• Spread the hot toast with a good amount of soft, unsalted butter and allow it to melt nicely.
  • Dip the tip of a clean knife into a jar of Vegemite and make a squiggle of it across your buttered toast. Do not, I repeat DO NOT, put more than this amount of Vegemite on your toast the first time you try it. Later, you may want to experiment with more, but start with just a tiny bit.

Some Australians enjoy horrifying visitors to their country by telling them they should just eat Vegemite from the jar with a spoon. For shame! Don’t believe anything they say about drop bears either.

Once you’ve mastered the art of eating it on toast with butter you might consider some of the other myriad uses Vegemite has been put to over the years including:

  • It’s a great addition to sauces and soups to give that savory umami taste.
  • Some pregnant women swear by it as a cure for morning sickness. Oh, and it contains a ridiculous amount of folic acid which is essential for women of child bearing age.
  • Mix with water and use as a marinate for chicken.
  • Add a little to your meatballs or meatloaf.
  • Vegemite is supposedly a great hangover cure (the Aussies should know!) and hey, the vitamins certainly won’t hurt.

Finally, no discussion of Vegemite is complete without the song that piqued listeners’ curiosity about it around the world:

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Aside from the cute accent, being married to an Australian has other advantages. We get to celebrate extra holidays, which of course involve food. January 26th is Australia Day, commemorating the arrival of the so called First Fleet at Sydney Cove in 1788. It marks the founding of the penal colony of New South Wales and the first European occupation of the continent of Australia.

One of the foods that is revered as being uniquely Australian is the lamington, a square of yellow or sponge cake covered in chocolate icing and rolled in dried coconut. Holding a similar place in the hearts of Australians as the brownie does for Americans, lamingtons are often served on Australia Day, but can also be found in bakeries and cafes year round. In particular they are the undisputed star of what we would call the bake sale, but which in Australia is simply known as the lamington drive. Any time money needs to be raised for a good cause, scores of people form assembly lines of cake baking, chocolate dipping and coconut rolling. Or they buy commercially made lamingtons at the store (no worries mate, we won’t tell).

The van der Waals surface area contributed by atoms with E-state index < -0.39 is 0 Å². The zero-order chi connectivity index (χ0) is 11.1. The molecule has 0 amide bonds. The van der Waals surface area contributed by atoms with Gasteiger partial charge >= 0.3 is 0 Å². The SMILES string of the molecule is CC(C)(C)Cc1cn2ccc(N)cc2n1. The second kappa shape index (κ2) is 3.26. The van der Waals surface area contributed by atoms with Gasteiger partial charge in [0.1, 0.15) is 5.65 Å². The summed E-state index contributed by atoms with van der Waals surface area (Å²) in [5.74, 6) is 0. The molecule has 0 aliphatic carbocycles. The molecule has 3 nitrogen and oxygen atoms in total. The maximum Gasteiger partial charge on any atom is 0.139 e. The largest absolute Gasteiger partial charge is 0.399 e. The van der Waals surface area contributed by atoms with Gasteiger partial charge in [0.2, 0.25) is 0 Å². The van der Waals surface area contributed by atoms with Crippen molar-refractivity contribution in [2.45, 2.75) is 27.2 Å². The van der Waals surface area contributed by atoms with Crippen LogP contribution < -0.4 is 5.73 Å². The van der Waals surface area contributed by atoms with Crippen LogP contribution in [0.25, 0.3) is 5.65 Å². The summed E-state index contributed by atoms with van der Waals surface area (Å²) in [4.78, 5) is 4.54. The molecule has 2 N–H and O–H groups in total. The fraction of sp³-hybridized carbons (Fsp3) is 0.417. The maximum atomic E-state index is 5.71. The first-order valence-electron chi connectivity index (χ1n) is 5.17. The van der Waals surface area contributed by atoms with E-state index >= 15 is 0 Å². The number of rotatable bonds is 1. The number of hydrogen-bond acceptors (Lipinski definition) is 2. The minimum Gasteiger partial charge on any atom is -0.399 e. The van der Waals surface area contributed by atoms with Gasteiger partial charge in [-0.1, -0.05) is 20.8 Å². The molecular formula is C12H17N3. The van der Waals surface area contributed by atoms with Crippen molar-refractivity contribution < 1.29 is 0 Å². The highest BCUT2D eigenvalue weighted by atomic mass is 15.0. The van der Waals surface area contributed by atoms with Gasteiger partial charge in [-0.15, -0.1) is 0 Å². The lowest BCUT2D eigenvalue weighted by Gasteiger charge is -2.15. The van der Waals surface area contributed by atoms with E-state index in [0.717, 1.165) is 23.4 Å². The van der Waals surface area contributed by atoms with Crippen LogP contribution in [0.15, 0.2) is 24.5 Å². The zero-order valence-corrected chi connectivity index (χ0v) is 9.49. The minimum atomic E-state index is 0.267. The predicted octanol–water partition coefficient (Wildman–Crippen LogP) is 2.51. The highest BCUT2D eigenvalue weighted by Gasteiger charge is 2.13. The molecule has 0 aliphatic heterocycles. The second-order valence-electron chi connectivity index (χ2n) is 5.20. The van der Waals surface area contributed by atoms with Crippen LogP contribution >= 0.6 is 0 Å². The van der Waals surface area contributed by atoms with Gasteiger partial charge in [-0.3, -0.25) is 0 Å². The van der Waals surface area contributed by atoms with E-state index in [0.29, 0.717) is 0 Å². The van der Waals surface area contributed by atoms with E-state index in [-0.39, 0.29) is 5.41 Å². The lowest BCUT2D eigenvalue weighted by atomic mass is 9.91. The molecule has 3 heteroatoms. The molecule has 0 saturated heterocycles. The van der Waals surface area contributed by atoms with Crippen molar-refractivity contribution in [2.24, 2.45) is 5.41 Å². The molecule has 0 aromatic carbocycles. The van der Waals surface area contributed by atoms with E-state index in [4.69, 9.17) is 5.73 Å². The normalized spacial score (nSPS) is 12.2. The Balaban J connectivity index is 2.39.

It is thought that lamingtons are named for Charles Cochrane-Baillie, 2nd Baron Lamington, who was Governor of the colony of Queensland from 1896 to 1901. Supposedly, the governor arrived with guests at his summer home Harlaxton House in Toowoomba, which being in a somewhat mountainous area of southern Queensland is much cooler than the tropical north. His chef, Armand Gallad, was taken by surprise and had only day-old sponge cake to serve for tea. Improvising, he dipped the cake in some chocolate icing and rolled it in dried coconut. While nowadays coconuts grow all over Queensland, they were not as ubiquitous in the 19th Century and dried coconut was not a common ingredient in colonial cuisine. Needless to say, the newly invented tea cakes were a big hit with the governor’s guests who immediately asked for the recipe.

Australians are not known for wearing their patriotism on their sleeves, but they do enjoy Australia Day — any excuse for a barbeque; remember, January is summer time down there. Before we get to the lamington recipe, have a look at this ad for Meat and Livestock Australia made by former Australian Rules Football star Sam Kekovich with his rather opinionated take on what should be served on Australia Day:

Lamingtons

Makes 10-12 two-inch squares